Lev Davidovich Bronshtein, later to be known as Leon Trotsky, was born in 1879 in the shtetl of Yanivka,
Kherson Gubernia, Ukraine. His father was a well-off farmer and landowner. Trotsky's early education began
in a heder, which he attended for a brief time. This was later followed by elementary school in
Odessa, and high school in Nikolaev, from which he graduated in 1896.
Trotsky had an interest in mathematics
that he began to pursue in Novorossiisk University, but which he then abandoned for politics. Trotsky's
stay in Odessa, a cosmopolitan port city, may have been where he was first exposed to ideas that later
formed the foundation of his philosophy on international revolution.
Trotsky began his political career by joining the
Social Democratic movement.
His organizing activities
among Russian workers (he was an organizer of the South Russian Workers Union) resulted in his 1898 arrest
and sentencing to prison and to Siberian exile
for a combined period of six years, though this sentence was shortened to four years when he escaped
from Siberia in 1902 and made his way to London (it was during this escape that he changed his name
to Trotsky). In London, Trotsky wrote for Iskra ("Spark"), the party paper of the Russian
Social Democratic Labour Party.
Trotsky re-entered Russia during the 1905 Revolution, only to be re-arrested in December of that year.
During this period, before his second arrest, he was elected chairman of the Saint Petersburg Soviet of
Workers Deputies. His second arrest resulted in lifetime Siberian exile; however, Trotsky escaped again.
He ultimately found his way to Vienna, where he lived from 1907 to 1917. During this Viennese exile,
Trotsky wrote articles for émigré journals and continued with his studies.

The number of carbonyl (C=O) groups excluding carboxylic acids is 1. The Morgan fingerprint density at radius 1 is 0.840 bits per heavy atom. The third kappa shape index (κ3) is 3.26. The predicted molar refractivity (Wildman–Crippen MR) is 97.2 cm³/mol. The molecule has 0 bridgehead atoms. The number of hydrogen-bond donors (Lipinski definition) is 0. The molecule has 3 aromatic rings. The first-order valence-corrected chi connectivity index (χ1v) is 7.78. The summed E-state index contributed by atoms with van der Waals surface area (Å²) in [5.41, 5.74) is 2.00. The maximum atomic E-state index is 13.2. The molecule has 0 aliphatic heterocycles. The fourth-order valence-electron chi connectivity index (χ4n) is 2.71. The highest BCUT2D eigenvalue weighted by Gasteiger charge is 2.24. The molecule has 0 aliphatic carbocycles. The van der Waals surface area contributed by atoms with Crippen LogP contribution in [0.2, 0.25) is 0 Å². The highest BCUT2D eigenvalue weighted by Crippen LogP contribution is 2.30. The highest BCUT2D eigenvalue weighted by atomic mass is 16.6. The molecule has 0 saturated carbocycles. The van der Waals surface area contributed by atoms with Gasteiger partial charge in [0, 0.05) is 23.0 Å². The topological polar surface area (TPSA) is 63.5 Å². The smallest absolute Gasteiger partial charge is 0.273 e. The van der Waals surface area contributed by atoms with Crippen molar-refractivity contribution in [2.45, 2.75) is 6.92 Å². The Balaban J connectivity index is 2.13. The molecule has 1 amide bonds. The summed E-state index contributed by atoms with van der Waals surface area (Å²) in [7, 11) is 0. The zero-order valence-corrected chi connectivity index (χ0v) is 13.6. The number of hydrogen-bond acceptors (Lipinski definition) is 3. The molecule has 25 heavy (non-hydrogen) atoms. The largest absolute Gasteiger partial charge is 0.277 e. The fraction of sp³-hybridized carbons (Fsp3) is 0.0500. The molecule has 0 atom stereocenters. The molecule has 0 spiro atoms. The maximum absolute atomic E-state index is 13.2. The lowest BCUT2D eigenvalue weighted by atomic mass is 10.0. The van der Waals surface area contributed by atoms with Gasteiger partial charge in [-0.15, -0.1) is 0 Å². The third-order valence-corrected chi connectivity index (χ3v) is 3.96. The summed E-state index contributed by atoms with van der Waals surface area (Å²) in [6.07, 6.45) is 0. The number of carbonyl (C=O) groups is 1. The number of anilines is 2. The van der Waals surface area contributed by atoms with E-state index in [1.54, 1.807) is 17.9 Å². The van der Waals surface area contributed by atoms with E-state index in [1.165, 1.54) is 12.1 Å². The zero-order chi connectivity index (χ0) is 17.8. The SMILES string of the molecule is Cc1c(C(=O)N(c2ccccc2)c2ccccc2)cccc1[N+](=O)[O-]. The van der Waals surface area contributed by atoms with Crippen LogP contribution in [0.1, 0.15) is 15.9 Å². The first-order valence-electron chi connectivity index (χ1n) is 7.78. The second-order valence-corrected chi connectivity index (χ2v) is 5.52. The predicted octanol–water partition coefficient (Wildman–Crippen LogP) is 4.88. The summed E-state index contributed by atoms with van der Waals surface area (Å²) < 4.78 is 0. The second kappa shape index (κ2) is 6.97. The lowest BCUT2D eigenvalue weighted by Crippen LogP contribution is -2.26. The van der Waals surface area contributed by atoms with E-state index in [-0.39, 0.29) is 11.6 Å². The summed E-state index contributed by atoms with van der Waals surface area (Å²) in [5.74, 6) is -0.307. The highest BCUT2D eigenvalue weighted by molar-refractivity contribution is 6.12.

The 1917 Revolution again drew Trotsky back to Russia, where he joined the Bolsheviks and was elected
to the Central Committee.
He became the chairman of the military committe and became intimately
involved in the revolutionary actions in Petrograd during the October Revolution. Later, as part of
the first Soviet government, Trotsky served as commissar for foreign affairs, where he headed the
delegation to the Brest-Litovsk peace negotiations with the Germans.
After the Russian Civil War broke out, it was Trotsky who played a major role in the ultimate victory
of the Soviets. He founded the Red Army; became the commissar both of transportation and of war; and
was a member of the presidium of the Supreme Council of the National Economy.
Trotsky believed that the success of the Russian Revolution depended on successfully exporting revolution
to other countries.
Before the rise of Nazism, Trotsky believed that Jews could not survive as a nation and that they had
to be absorbed into some sort of universalism. He did not support Zionism. By the late 1930's, Trotsky
came to believe that there should, indeed, be territory set aside for the Jewish people – but not
After Lenin's death in 1924, Trotsky was involved in a power struggle with Stalin, which Trotsky
ultimately lost, resulting in his final and permanent exile. Because of Trotsky's continued anti-Stalin
efforts made while in exile, Stalin planned his murder. Before this murder was carried out, however,
Stalin created the Moscow Show Trials in 1936, which eliminated people who opposed Stalin. Trotsky
was murdered in Mexico in 1940.
To learn more about Leon Trotsky read
the following linked articles in:
Jewish Virtual Library